But ask yourself: Is there anything in the sentence describing accidents, injuries, or other negative aspects of speeding? All they tell you is that “human nature and long distances” are doing something to the practice of exceeding the speed limit. Long distances would make you want to get places fast, so speeding must be a “cherished tradition.” The legislators gave in to what the people wanted, so they must have “rejected” penalties for speeding. Simple. Boring. And correct.

I’m fully aware that this read of the sentence may not be the one you saw first. But if you reflect deeply about it, you may find you were treating the sentence subjectively—like a Rorschach test. Being boring takes practice. And if your creativity is screaming for an outlet amidst all this talk of “inside-the-box” thinking, there’s hope: channel it into your flashcards. ?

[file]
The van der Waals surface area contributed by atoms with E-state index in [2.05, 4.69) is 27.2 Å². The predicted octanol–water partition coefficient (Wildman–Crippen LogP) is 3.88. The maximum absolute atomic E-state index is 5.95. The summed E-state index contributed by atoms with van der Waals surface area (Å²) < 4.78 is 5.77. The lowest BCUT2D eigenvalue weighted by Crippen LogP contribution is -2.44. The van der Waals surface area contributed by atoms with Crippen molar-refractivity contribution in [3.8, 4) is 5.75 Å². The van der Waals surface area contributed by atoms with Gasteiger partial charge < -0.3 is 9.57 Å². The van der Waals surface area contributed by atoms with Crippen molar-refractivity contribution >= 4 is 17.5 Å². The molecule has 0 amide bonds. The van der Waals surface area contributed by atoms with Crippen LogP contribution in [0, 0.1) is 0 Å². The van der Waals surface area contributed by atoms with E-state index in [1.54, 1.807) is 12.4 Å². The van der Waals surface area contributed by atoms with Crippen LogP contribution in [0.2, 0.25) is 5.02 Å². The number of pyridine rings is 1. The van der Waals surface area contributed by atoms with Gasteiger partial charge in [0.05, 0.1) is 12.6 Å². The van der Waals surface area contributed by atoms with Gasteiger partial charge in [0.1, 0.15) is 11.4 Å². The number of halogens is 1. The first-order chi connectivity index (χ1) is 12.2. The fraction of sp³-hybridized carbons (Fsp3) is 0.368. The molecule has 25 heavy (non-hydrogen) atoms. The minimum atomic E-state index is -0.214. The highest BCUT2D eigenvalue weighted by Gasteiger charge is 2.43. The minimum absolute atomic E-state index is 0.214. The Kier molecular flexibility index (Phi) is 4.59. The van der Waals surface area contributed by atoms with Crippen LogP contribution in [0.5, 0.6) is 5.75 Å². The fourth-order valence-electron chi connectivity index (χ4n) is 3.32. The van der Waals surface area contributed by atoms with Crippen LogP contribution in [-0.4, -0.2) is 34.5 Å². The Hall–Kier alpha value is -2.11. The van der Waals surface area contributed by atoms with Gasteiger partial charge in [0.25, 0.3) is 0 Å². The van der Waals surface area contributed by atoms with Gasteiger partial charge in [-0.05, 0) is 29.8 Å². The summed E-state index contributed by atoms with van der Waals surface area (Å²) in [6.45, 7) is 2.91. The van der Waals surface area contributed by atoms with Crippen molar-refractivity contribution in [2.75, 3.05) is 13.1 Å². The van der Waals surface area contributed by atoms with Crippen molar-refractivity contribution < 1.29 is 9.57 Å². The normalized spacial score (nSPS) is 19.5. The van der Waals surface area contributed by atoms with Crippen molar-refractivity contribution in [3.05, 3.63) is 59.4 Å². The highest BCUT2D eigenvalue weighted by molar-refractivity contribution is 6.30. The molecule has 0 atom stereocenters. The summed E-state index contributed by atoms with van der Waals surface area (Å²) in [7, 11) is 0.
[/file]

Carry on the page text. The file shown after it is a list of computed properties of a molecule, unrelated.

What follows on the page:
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tom-andersonTom Anderson is a Manhattan Prep instructor based in New York, NY. He has a B.A. in English and a master’s degree in education. Tom has long possessed an understanding of the power of standardized tests in propelling one’s education and career, and he hopes he can help his students see through the intimidating veneer of the GRE. Check out Tom’s upcoming GRE courses here.